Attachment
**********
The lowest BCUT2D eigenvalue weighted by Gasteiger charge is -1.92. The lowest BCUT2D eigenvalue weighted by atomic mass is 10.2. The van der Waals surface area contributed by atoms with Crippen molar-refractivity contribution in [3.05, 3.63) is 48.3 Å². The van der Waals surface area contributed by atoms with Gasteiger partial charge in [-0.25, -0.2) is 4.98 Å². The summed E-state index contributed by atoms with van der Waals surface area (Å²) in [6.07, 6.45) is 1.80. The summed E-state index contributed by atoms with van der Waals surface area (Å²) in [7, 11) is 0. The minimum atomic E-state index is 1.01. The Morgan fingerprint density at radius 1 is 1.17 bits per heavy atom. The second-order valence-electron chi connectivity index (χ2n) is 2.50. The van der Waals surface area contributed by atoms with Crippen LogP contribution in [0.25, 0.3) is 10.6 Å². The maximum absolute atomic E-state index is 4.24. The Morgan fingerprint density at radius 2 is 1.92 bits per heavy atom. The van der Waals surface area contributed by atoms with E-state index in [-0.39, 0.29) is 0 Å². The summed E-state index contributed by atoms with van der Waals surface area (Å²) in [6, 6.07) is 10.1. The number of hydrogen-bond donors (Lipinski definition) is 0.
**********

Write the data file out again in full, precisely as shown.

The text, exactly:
The lowest BCUT2D eigenvalue weighted by Gasteiger charge is -1.92. The lowest BCUT2D eigenvalue weighted by atomic mass is 10.2. The van der Waals surface area contributed by atoms with Crippen molar-refractivity contribution in [3.05, 3.63) is 48.3 Å². The van der Waals surface area contributed by atoms with Gasteiger partial charge in [-0.25, -0.2) is 4.98 Å². The summed E-state index contributed by atoms with van der Waals surface area (Å²) in [6.07, 6.45) is 1.80. The summed E-state index contributed by atoms with van der Waals surface area (Å²) in [7, 11) is 0. The minimum atomic E-state index is 1.01. The Morgan fingerprint density at radius 1 is 1.17 bits per heavy atom. The second-order valence-electron chi connectivity index (χ2n) is 2.50. The van der Waals surface area contributed by atoms with Crippen LogP contribution in [0.25, 0.3) is 10.6 Å². The maximum absolute atomic E-state index is 4.24. The Morgan fingerprint density at radius 2 is 1.92 bits per heavy atom. The van der Waals surface area contributed by atoms with E-state index in [-0.39, 0.29) is 0 Å². The summed E-state index contributed by atoms with van der Waals surface area (Å²) in [6, 6.07) is 10.1. The number of hydrogen-bond donors (Lipinski definition) is 0.